Depictions of the ‘winged phallus’ are popular on the way to Chimi Lhakhang, a fertility temple. The phallus paintings are said to be done in honour of a saint named Drukpa Kunley, also known as the Divine Madman to whom the temple is dedicated. The entire area around the temple is called the ‘Phallus valley’ due to the many phallus painting on the old buildings. Most of these paintings are done using only natural soil pigments like sa na (black soil) and tsag sa (red soil).
Traditional sculptures in clay, an art known as Jim-zo, date back to ancient times depicting deities for monasteries and Bhutanese fortresses or dzongs, as they are called locally. Intricately crafted sculptures are regarded as an integral part of a temple or dzong. The master sculptors are known as the Jim zo lopens, and any novice sculptor must undergo rigorous training to master the craft. Sculpting is considered a job for men, with women mostly make pottery.
The sculptures of deities at the Paro Taktsang, commonly called the Tiger’s Nest Monastery, are some of the finest you can see in Bhutan. The Folk Heritage Museum in Thimpu and the National Museum of Bhutan in Paro both have many pottery and clay figures from more than 150 years ago.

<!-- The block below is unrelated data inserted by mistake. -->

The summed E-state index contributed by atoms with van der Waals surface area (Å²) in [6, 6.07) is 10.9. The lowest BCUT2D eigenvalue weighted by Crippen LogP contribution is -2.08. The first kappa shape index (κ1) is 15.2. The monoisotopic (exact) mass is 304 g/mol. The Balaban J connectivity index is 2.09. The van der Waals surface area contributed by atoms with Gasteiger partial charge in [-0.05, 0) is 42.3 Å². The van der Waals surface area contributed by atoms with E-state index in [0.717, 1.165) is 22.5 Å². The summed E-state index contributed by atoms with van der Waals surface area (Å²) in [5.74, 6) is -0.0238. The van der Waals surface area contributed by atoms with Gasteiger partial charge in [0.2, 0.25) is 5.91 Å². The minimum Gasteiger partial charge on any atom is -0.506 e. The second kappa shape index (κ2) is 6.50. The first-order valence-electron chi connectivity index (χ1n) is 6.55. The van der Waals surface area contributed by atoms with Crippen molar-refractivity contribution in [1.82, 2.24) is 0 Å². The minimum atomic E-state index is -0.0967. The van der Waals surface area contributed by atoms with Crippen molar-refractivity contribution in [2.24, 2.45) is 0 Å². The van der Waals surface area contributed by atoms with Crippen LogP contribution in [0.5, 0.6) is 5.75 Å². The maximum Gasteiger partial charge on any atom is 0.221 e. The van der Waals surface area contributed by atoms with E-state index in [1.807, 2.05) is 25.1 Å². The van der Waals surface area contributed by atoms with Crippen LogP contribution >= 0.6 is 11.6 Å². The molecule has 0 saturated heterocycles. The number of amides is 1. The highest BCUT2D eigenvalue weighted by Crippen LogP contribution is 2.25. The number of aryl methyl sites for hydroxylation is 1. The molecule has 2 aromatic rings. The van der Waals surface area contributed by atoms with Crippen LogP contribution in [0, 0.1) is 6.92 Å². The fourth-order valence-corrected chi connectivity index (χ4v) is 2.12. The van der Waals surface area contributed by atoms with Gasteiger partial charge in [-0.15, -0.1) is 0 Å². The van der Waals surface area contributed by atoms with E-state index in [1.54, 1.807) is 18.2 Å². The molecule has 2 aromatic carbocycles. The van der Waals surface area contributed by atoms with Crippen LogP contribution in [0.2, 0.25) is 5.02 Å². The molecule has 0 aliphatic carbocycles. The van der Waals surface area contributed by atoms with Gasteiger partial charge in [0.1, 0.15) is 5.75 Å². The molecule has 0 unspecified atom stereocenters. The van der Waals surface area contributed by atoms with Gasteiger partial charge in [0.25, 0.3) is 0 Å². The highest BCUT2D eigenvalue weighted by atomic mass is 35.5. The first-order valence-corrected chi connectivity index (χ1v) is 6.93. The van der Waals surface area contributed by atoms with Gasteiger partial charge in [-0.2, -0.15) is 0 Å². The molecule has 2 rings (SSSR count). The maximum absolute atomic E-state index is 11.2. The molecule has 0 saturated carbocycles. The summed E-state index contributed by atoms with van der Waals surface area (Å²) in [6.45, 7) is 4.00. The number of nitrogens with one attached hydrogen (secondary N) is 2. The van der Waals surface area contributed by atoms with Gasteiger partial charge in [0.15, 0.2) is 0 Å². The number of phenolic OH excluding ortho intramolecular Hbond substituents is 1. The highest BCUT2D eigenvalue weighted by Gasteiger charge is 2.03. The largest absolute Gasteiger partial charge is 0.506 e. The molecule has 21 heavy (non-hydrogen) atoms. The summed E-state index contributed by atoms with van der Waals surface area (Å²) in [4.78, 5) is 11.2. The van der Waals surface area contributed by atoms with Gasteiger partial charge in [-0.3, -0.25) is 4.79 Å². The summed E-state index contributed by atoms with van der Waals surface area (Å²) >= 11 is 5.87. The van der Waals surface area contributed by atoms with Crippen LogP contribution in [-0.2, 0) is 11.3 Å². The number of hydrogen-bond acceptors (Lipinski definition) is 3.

All Bhutanese crafts are quite intricate and awe-inspiring, and the same goes for the traditional art of engraving, called Par-zo. It is done mostly on wood, stone, or slate to create unique pieces like the traditional wooden masks used during religious festivals and Tshechus, a colourful annual festival held throughout Bhutan. The National Museum of Bhutan has a great exhibit of the different kinds of traditional masks used during Tshechus.
Apart from these, Pra-zo also represents carvings of religious texts, furniture, windows, and pillars. Many souvenir shops along the path leading to the Chimi Lhakhang in Punakha are filled with phallus themed souvenirs carved in wood for sale. Keyrings, pendants, or just carved sculptures, the choices are many!